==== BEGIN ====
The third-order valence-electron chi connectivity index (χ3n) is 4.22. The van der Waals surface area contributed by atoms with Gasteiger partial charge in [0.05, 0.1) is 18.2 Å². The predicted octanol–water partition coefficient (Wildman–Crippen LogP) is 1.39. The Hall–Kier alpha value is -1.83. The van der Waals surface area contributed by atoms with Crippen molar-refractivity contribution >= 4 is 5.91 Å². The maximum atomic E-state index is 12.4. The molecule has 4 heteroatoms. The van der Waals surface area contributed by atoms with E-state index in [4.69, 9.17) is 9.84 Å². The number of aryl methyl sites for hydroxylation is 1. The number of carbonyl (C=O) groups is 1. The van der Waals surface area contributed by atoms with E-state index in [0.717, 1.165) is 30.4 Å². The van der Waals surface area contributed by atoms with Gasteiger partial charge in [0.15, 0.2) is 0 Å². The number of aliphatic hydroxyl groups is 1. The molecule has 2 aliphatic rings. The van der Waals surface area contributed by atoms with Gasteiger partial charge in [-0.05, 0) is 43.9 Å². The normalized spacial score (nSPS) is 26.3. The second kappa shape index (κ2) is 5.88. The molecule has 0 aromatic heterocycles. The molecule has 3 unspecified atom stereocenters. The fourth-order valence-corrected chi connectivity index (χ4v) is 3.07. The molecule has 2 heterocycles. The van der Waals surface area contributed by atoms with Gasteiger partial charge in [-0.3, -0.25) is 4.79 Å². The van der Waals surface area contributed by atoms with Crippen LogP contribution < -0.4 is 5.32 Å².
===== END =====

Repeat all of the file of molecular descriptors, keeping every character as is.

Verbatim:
The third-order valence-electron chi connectivity index (χ3n) is 4.22. The van der Waals surface area contributed by atoms with Gasteiger partial charge in [0.05, 0.1) is 18.2 Å². The predicted octanol–water partition coefficient (Wildman–Crippen LogP) is 1.39. The Hall–Kier alpha value is -1.83. The van der Waals surface area contributed by atoms with Crippen molar-refractivity contribution >= 4 is 5.91 Å². The maximum atomic E-state index is 12.4. The molecule has 4 heteroatoms. The van der Waals surface area contributed by atoms with E-state index in [4.69, 9.17) is 9.84 Å². The number of aryl methyl sites for hydroxylation is 1. The number of carbonyl (C=O) groups is 1. The van der Waals surface area contributed by atoms with E-state index in [0.717, 1.165) is 30.4 Å². The van der Waals surface area contributed by atoms with Gasteiger partial charge in [0.15, 0.2) is 0 Å². The number of aliphatic hydroxyl groups is 1. The molecule has 2 aliphatic rings. The van der Waals surface area contributed by atoms with Gasteiger partial charge in [-0.05, 0) is 43.9 Å². The normalized spacial score (nSPS) is 26.3. The second kappa shape index (κ2) is 5.88. The molecule has 0 aromatic heterocycles. The molecule has 3 unspecified atom stereocenters. The fourth-order valence-corrected chi connectivity index (χ4v) is 3.07. The molecule has 2 heterocycles. The van der Waals surface area contributed by atoms with Gasteiger partial charge in [-0.3, -0.25) is 4.79 Å². The van der Waals surface area contributed by atoms with Crippen LogP contribution < -0.4 is 5.32 Å².